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BFCSA investigates fraud involving lenders, spruikers and financial planners worldwide.  Full Doc, Low Doc, No Doc loans, Lines of Credit and Buffer loans appear to be normal profit making financial products, however, these loans are set to implode within seven years.  For the past two decades, Ms Brailey, President of BFCSA (Inc), has been a tireless campaigner, championing the cause of older and low income people around the Globe who have fallen victim to banking and finance scams.  She has found that people of all ages are being targeted by Bankers offering faulty lending products. BFCSA warn that anyone who has signed up for one of these financial products, is in grave danger of losing their home.

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BFCSA: Bank Bucket Shops: Banks double-dipping into Home Owner Grant Scheme

Posted by on in ROYAL COMMISSION URGENT
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Finally home truths are being revealed...engineered to keep up the facade as mortgage fraud victims were being tossed out of their homes!  It’s enough to make you want to demand an election! 

It’s the landlords game in full swing with all bets ending up in bank bucket shops!

One in five double dipped on new home grant scheme

Jessica Irvine

13 October 2017

http://www.smh.com.au/business/property/one-in-five-double-dipped-on-new-home-grant-scheme-20171012-gyzsfs.html?utm_source=twitter&utm_medium=social&utm_campaign=nc&eid=socialn%3Atwi-13omn1677-edtrl-other%3Annn-17%2F02%2F2014-edtrs_socialshare-all-nnn-nnn-vars-o%26sa%3DD%26usg%3DALhdy28zsr6qiq

One in five recipients of a now abolished $5000 "new home grant" double-dipped on the scheme to receive multiple grants, including 1500 people and 1869 companies who pocketed more than five grants each.

First home buyers were not eligible for the grants, which were introduced by the Baird government in 2012 and pitched as a way to boost housing construction.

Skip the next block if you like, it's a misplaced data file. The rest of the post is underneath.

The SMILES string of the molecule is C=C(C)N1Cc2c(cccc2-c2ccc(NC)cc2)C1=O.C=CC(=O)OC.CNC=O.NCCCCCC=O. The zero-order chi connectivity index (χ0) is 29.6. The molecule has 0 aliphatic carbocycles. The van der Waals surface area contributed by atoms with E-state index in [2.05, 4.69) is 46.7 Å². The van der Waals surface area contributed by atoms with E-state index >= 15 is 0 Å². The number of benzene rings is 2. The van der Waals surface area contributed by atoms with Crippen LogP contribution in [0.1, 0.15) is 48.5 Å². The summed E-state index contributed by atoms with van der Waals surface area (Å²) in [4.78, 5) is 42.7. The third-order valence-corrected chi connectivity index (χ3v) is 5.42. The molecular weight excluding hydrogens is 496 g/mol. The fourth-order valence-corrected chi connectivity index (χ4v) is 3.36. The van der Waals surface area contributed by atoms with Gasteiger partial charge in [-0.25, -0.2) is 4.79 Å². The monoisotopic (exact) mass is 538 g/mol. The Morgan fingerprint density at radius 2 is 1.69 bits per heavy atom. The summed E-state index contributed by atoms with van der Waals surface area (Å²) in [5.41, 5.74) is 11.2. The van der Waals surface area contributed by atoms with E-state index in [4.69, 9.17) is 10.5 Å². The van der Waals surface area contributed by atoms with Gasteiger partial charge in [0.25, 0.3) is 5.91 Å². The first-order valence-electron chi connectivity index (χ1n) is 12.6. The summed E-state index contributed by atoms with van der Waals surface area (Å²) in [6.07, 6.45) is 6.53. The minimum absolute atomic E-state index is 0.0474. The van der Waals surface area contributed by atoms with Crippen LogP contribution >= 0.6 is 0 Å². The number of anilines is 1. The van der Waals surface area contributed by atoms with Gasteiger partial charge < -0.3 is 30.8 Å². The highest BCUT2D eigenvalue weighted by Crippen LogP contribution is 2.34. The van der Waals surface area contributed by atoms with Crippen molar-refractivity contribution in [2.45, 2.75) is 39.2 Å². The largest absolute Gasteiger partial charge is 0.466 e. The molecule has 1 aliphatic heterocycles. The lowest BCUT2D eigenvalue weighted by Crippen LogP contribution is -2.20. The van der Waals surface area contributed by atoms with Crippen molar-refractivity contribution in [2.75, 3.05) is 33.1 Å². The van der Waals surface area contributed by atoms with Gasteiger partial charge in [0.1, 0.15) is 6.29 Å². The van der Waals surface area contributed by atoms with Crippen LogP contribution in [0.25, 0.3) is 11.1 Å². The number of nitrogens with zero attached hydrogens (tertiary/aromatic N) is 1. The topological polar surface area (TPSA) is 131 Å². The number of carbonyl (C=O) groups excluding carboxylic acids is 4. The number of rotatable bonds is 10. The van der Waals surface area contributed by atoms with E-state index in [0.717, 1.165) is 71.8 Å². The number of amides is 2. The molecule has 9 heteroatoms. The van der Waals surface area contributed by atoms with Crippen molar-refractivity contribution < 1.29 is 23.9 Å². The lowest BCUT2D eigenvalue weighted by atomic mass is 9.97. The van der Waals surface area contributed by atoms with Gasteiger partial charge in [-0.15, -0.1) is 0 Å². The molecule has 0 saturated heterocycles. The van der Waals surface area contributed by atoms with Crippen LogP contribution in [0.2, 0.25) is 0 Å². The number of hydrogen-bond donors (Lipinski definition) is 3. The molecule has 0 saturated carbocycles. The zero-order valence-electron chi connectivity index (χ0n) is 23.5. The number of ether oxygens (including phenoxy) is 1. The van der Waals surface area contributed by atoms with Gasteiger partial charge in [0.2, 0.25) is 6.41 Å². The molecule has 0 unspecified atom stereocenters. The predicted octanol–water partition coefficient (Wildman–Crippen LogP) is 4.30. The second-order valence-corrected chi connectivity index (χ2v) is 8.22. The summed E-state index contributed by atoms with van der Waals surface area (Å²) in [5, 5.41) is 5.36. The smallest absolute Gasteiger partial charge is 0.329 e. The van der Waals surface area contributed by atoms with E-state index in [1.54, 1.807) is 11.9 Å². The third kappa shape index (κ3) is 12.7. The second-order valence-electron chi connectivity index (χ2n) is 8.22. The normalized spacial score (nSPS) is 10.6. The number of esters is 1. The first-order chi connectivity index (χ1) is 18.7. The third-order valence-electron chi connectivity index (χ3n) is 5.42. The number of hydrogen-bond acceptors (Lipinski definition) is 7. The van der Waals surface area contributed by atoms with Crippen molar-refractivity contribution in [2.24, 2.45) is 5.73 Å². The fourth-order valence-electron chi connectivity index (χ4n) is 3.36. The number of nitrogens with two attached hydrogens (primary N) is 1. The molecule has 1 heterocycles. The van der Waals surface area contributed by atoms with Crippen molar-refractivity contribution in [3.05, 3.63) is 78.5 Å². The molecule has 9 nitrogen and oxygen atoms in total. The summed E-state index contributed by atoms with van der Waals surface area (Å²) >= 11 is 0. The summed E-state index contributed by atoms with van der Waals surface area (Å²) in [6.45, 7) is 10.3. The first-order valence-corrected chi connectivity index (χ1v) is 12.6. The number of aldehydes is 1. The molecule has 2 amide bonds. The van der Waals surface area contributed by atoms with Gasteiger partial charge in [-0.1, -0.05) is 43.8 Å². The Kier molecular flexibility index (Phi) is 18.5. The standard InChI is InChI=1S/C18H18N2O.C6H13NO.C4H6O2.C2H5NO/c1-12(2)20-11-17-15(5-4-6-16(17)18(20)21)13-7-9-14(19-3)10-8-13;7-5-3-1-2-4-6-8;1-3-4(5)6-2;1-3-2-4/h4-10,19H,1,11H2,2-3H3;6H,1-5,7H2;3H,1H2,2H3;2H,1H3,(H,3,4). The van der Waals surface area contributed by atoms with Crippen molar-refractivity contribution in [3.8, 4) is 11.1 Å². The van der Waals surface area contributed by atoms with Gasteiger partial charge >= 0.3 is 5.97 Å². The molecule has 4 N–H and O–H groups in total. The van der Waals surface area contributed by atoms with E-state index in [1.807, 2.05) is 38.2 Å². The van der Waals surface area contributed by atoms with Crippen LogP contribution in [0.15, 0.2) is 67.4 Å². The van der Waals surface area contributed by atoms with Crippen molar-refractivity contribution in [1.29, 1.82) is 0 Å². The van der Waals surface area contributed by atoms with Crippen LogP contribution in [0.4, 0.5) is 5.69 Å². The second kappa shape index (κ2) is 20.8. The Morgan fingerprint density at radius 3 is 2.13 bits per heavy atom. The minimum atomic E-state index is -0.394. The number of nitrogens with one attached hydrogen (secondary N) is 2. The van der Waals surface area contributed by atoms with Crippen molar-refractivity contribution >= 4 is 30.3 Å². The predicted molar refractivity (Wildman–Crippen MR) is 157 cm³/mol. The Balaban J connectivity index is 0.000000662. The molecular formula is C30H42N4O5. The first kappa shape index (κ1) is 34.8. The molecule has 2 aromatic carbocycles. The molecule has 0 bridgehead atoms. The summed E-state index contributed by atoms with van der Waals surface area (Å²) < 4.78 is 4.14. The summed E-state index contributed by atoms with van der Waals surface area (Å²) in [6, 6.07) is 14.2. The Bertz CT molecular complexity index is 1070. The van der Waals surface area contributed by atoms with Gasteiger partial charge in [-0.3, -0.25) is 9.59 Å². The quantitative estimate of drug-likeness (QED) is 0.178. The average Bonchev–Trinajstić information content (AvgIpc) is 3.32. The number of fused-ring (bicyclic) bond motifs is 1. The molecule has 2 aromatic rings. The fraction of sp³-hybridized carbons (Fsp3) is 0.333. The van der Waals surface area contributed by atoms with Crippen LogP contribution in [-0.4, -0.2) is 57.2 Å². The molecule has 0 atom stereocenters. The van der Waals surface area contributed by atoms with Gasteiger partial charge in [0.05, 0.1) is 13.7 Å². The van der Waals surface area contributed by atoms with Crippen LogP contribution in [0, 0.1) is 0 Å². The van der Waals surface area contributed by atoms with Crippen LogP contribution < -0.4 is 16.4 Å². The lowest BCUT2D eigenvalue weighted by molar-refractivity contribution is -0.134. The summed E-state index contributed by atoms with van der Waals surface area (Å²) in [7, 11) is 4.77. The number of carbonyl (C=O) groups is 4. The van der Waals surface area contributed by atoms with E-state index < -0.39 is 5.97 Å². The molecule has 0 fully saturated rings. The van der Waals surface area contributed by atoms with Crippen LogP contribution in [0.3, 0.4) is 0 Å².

But economists have been highly critical of the scheme, saying it boosted the bottom line of builders and further inflated property prices.

A total of 83,151 grants worth $416 million were handed out under the controversial scheme, which was shut down by the Berejiklian government on June 30 after criticism from former Reserve Bank governor Glenn Stevens.

In a review for the government, Mr Stevens was critical of all grants to home buyers but singled out those going to non-first-time buyers as particularly wasteful.

clip_image001"It is important to note that at present about half of the grants made by the government do not go to first home buyers: they go to those buying their second or subsequent home, if it is a new dwelling," he wrote in his report to the Premier in May.  "There may have been a case for this to assist the building industry during the financial crisis, but the builders don't need that demand stimulus now: what they need is faster processes for converting zoning and development applications into construction and an ability to respond to those segments of the market that will accept smaller, lower-cost dwellings."

Independent economist Saul Eslake said it was possible the scheme had led to "some marginal increase in supply" but "the most significant effect would likely have been to fatten builders' profit margins by something close to the amount of the grant".

Initially unlimited, the scheme was modified in 2014 to exclude foreign buyers and to introduce a cap of one grant per buyer per year.

But a new breakdown of the scheme, obtained by the NSW opposition under a freedom of information request to the NSW Department of Finance, reveals the extent of the double-dipping that occurred.

During the five years of the scheme, there was a total of 131,203 recipients. A single grant could go to more than one recipient, for example a husband or wife.